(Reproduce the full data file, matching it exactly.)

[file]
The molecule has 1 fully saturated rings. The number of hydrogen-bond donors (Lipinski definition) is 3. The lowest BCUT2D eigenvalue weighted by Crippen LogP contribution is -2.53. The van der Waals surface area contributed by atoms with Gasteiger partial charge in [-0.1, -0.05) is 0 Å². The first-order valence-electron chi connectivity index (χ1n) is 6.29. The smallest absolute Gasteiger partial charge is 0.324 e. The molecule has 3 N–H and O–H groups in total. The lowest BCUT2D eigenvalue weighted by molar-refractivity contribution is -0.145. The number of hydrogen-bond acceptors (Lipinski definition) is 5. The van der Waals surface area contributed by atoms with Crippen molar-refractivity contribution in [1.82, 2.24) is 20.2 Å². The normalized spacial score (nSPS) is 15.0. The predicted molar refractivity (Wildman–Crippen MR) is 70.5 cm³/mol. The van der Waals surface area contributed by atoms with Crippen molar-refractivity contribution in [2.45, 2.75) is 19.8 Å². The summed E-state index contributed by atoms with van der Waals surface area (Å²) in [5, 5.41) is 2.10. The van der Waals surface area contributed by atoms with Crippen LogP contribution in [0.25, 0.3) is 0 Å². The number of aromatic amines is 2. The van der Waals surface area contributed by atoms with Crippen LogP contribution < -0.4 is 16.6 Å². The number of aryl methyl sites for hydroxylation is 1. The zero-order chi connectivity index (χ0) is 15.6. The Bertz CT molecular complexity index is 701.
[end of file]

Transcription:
The molecule has 1 fully saturated rings. The number of hydrogen-bond donors (Lipinski definition) is 3. The lowest BCUT2D eigenvalue weighted by Crippen LogP contribution is -2.53. The van der Waals surface area contributed by atoms with Gasteiger partial charge in [-0.1, -0.05) is 0 Å². The first-order valence-electron chi connectivity index (χ1n) is 6.29. The smallest absolute Gasteiger partial charge is 0.324 e. The molecule has 3 N–H and O–H groups in total. The lowest BCUT2D eigenvalue weighted by molar-refractivity contribution is -0.145. The number of hydrogen-bond acceptors (Lipinski definition) is 5. The van der Waals surface area contributed by atoms with Crippen molar-refractivity contribution in [1.82, 2.24) is 20.2 Å². The normalized spacial score (nSPS) is 15.0. The predicted molar refractivity (Wildman–Crippen MR) is 70.5 cm³/mol. The van der Waals surface area contributed by atoms with Crippen molar-refractivity contribution in [2.45, 2.75) is 19.8 Å². The summed E-state index contributed by atoms with van der Waals surface area (Å²) in [5, 5.41) is 2.10. The van der Waals surface area contributed by atoms with Crippen LogP contribution in [0.25, 0.3) is 0 Å². The number of aromatic amines is 2. The van der Waals surface area contributed by atoms with Crippen LogP contribution < -0.4 is 16.6 Å². The number of aryl methyl sites for hydroxylation is 1. The zero-order chi connectivity index (χ0) is 15.6. The Bertz CT molecular complexity index is 701.